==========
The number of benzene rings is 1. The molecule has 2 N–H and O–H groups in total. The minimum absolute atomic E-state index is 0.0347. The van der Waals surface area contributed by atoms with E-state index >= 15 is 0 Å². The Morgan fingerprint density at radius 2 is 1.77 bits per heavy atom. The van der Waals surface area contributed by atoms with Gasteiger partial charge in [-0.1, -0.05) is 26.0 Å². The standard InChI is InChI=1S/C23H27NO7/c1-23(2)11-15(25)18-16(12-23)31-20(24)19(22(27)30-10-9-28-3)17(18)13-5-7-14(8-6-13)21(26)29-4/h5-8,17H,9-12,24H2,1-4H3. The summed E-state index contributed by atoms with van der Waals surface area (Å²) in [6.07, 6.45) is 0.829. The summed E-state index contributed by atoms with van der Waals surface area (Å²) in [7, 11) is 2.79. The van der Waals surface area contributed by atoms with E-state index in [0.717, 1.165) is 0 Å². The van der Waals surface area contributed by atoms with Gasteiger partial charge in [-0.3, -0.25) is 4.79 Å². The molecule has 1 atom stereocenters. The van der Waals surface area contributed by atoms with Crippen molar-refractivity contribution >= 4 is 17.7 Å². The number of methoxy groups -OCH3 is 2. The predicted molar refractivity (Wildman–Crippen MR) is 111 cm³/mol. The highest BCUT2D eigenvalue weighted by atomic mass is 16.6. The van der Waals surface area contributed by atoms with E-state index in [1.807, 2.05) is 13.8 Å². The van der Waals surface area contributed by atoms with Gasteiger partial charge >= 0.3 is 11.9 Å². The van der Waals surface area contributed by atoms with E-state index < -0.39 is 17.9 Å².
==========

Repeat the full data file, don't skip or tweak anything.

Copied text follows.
The number of benzene rings is 1. The molecule has 2 N–H and O–H groups in total. The minimum absolute atomic E-state index is 0.0347. The van der Waals surface area contributed by atoms with E-state index >= 15 is 0 Å². The Morgan fingerprint density at radius 2 is 1.77 bits per heavy atom. The van der Waals surface area contributed by atoms with Gasteiger partial charge in [-0.1, -0.05) is 26.0 Å². The standard InChI is InChI=1S/C23H27NO7/c1-23(2)11-15(25)18-16(12-23)31-20(24)19(22(27)30-10-9-28-3)17(18)13-5-7-14(8-6-13)21(26)29-4/h5-8,17H,9-12,24H2,1-4H3. The summed E-state index contributed by atoms with van der Waals surface area (Å²) in [6.07, 6.45) is 0.829. The summed E-state index contributed by atoms with van der Waals surface area (Å²) in [7, 11) is 2.79. The van der Waals surface area contributed by atoms with E-state index in [0.717, 1.165) is 0 Å². The van der Waals surface area contributed by atoms with Gasteiger partial charge in [-0.3, -0.25) is 4.79 Å². The molecule has 1 atom stereocenters. The van der Waals surface area contributed by atoms with Crippen molar-refractivity contribution >= 4 is 17.7 Å². The number of methoxy groups -OCH3 is 2. The predicted molar refractivity (Wildman–Crippen MR) is 111 cm³/mol. The highest BCUT2D eigenvalue weighted by atomic mass is 16.6. The van der Waals surface area contributed by atoms with E-state index in [1.807, 2.05) is 13.8 Å². The van der Waals surface area contributed by atoms with Gasteiger partial charge >= 0.3 is 11.9 Å². The van der Waals surface area contributed by atoms with E-state index < -0.39 is 17.9 Å².